Jones's mother took him to swimming lessons after he nearly drowned at a theme park aged five. By eight he was swimming competitively.
    The Make a Splash campaign is targeting all non-swimmers and their parents but there is a particular focus on ethnic minority families.
    Fear factor
    Many black parents are not teaching their children to swim.
    Some might assume the fundamental reasons would be lack of money for swimming lessons or living in areas where there were no pools, but the reality is more complex.
    "Fear of drowning or fear of injury was really the major variable," says Prof Carol Irwin, a sociologist from the University of Memphis, who led the study for USA Swimming.

    "Swimming never became a part of African- American recreational culture"
    Prof Jeff Wiltse Author, Contested Waters
    Typically, those children who could not swim also had parents who could not swim.
    "Parents who don't know how to swim are very likely to pass on not knowing how to swim to their children," says Ms Anderson.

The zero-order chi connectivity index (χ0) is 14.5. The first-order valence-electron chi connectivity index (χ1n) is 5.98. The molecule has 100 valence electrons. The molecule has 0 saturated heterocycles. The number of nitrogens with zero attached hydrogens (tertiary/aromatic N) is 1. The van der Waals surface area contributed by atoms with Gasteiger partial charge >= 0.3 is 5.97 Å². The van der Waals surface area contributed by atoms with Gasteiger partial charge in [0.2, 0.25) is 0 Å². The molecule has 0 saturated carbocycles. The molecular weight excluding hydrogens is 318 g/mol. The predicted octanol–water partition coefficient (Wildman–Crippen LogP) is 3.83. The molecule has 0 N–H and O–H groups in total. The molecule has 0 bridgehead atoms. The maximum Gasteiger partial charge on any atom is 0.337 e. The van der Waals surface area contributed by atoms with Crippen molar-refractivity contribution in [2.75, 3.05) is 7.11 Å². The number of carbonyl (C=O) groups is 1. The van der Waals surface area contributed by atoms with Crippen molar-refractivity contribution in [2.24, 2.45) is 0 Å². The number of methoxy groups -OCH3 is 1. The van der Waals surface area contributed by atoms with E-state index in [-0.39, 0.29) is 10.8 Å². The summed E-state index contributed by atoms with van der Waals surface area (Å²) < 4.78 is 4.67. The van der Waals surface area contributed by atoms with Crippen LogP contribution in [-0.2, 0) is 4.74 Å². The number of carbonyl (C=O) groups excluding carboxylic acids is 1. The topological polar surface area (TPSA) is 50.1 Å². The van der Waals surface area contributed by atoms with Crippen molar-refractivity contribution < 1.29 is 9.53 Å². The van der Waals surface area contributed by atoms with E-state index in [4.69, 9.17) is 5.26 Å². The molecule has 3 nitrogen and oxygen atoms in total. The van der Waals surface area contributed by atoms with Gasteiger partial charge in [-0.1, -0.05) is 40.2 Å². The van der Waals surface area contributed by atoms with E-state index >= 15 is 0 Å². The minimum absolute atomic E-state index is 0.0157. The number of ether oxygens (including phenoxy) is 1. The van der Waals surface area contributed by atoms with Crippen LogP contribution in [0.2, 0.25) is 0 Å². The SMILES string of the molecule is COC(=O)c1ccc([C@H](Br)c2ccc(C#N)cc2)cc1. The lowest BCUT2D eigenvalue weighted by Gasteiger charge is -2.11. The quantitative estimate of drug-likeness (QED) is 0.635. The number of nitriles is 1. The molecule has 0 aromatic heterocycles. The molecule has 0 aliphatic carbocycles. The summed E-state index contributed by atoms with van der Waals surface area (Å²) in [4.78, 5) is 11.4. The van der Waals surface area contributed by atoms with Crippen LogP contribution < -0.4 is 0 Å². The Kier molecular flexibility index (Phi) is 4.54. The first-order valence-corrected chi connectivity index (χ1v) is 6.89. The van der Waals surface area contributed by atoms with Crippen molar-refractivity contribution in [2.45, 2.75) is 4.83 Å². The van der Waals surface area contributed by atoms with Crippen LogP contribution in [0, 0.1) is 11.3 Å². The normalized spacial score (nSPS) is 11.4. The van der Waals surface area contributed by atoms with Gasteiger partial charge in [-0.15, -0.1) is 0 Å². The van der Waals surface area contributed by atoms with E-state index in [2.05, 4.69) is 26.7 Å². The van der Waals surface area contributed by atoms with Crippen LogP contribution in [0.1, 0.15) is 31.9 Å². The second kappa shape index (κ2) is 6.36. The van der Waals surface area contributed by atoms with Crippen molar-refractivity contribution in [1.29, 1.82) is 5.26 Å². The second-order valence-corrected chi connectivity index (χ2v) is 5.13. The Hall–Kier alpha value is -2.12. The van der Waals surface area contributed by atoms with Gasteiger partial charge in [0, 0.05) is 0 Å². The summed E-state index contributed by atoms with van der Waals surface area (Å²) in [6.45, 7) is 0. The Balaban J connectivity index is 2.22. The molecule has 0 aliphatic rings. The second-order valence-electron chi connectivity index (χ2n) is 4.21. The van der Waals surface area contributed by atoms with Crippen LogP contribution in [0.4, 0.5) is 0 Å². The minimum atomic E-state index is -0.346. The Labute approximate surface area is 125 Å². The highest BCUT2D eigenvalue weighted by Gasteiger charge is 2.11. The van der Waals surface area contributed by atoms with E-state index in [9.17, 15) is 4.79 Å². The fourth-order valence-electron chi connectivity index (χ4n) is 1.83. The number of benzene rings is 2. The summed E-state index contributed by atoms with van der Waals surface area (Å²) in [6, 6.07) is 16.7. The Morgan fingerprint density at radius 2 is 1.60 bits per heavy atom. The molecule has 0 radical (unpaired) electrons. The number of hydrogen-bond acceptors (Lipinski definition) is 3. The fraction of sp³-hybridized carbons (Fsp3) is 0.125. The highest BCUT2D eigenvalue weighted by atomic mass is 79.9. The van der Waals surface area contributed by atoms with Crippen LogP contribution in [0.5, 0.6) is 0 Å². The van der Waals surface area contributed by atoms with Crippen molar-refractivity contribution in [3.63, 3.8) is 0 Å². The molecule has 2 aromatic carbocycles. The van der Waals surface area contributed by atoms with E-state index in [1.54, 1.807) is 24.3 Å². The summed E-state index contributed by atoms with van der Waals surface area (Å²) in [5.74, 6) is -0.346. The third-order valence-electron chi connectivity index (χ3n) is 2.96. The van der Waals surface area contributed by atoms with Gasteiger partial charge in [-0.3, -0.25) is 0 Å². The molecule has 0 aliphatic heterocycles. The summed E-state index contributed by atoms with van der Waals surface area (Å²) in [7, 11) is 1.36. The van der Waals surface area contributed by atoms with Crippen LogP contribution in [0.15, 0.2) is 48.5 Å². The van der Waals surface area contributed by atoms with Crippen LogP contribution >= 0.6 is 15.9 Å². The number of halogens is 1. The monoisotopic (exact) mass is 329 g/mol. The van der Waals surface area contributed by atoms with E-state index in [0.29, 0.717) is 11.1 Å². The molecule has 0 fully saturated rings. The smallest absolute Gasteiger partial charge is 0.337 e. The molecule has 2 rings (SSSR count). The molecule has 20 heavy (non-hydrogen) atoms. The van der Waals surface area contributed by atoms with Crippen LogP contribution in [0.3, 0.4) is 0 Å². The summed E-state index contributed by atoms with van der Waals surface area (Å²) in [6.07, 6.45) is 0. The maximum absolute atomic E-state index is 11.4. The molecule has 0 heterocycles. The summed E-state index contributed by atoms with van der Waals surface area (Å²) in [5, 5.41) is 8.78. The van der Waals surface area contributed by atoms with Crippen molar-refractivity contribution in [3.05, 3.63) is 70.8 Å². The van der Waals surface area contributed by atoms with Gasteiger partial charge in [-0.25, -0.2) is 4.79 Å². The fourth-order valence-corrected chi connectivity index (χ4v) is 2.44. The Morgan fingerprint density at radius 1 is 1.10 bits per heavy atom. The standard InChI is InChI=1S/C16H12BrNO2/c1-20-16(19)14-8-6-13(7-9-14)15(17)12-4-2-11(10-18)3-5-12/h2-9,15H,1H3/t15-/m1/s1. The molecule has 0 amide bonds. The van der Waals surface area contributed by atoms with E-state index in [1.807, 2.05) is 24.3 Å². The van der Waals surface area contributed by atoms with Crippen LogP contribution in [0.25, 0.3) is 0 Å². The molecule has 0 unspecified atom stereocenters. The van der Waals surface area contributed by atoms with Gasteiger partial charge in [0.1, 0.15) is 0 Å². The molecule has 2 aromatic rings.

In focus groups for the study, Prof Irwin said many black parents who could not swim evinced sentiments like: "My children are never going to learn to swim because I'm scared they would drown."
    The parents' very fear of their children drowning was making that fate more likely.
    The major reason behind the problem could lie in the era of segregation says Prof Jeff Wiltse, author of Contested Waters: A Social History of Swimming Pools in America.
    "The history of discrimination… has contributed to the drowning and swimming rates," says Prof Wiltse.
    In his work he identified two periods of a boom in swimming rates in the US - in the 1920s and 1930s when recreational swimming became popular and the 1950s and 1960s when the idea of swimming as a sport really took off.
    Black children in a swimming lesson 
    There are historical reasons why black children do not learn to swim
    The first boom was marked by the construction of about 2,000 new municipal pools across the nation.
    "Black Americans were largely and systematically denied access to those pools," he notes.
    "Swimming never became a part of African- American recreational culture."
    In the northern US that segregation in pools ended in the 1940s and early 1950s, but many white swimmers responded by abandoning the municipal pools and heading off to private clubs in the suburbs where segregation continued to be enforced.